According to another aspect of the invention, there is provided an apparatus for detecting deterioration of a three-way catalytic converter disposed in an exhaust passage of an internal combustion engine comprising: an upstream air-fuel ratio sensor disposed in the exhaust passage at the upstream side of said catalytic converter for outputting a signal substantially proportional to the air-fuel ratio of the exhaust gas at the upstream side of said catalytic converter; a downstream air-fuel sensor disposed in the exhaust passage at the downstream side of said catalytic converter for outputting a signal corresponding to the air-fuel ratio of the exhaust gas at the downstream side of said catalytic converter; an air-fuel ratio feedback control means for controlling the air-fuel ratio of the engine to a target air-fuel ratio in accordance with at least the output of said upstream air-fuel ratio sensor; an air-fuel ratio center estimating means for estimating a center of the air-fuel ratio of said catalytic converter; an output converting means for converting the output of said upstream air-fuel ratio sensor into the converted output in accordance with a relationship between the difference between the output of said upstream air-fuel ratio sensor and the target air-fuel ratio and the center estimated by said air-fuel ratio center estimating means; a length calculating means for calculating a length of the response curve of the converted output of said upstream air-fuel ratio sensor converted by said output converting means and a length of the response curve of said downstream air-fuel ratio sensor when the engine is controlled by said air-fuel ratio feedback control means; and a deterioration detecting means for detecting a deterioration degree of said catalytic converter in accordance with the upstream length and the downstream length calculated by said length calculating means.

BRIEF DESCRIPTION OF THE DRAWINGS

FIG. 1 is a graph to show a relationship between the air-fuel ratio and the output of an O2 sensor;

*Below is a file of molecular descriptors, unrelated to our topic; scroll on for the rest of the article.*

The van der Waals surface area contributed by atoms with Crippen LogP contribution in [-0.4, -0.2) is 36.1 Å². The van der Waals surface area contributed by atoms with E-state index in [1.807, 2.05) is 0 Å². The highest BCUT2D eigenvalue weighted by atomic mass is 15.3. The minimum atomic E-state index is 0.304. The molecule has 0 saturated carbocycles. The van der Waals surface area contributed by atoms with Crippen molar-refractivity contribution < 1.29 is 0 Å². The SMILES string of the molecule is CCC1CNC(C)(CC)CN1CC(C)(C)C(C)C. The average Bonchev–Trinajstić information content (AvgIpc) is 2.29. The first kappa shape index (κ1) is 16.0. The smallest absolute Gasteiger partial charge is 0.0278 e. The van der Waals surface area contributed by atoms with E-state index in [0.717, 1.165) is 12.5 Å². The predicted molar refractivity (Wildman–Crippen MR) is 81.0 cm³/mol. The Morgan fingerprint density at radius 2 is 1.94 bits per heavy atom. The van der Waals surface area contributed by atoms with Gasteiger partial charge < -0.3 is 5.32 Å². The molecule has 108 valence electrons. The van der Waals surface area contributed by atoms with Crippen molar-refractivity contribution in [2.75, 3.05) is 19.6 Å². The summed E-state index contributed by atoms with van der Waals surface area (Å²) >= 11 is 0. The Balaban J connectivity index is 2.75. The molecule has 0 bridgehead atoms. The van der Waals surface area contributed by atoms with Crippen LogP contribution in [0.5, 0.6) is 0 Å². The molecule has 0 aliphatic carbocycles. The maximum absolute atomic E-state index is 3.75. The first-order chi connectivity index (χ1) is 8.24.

FIG. 2 is a graph to show a relationship between the air-fuel ratio and the output of an A/F sensor;

FIG. 3 is a table to show how the output of the downstream O2 sensor VOS is affected by the air-fuel ratio of the exhaust gas supplied to the converter;

FIG. 4 is a timing chart to show VAF (A), that is, the output of the upstream A/F sensor and VOS (B), that is, the output of the downstream O2 sensor when the sudden fluctuation of the air-fuel ratio happens for the monitoring period;

FIG. 5 is a timing chart to show VAP (A), that is, the output of the upstream A/F sensor and VOS (B), that is, the output of the downstream O2 sensor when the operating condition changes from the condition with the large fluctuation of the air-fuel ratio to the condition with small fluctuation;

FIG. 6 is a graph to show the problem to be solved by the present invention;

FIG. 7 is a block diagram to show an embodiment of an apparatus for detecting the deterioration of the converter according to the invention;

FIG. 8 is a block diagram of ECU (Engine Control Unit);

FIG. 9 is a flowchart of an estimating routine;

FIG. 10 is a table to show an allocation of data stored in RAM;

FIG. 11 is a flowchart of a main air-fuel ratio feedback control routine;

FIG. 12 is a flowchart of an auxiliary air-fuel ratio feedback control routine;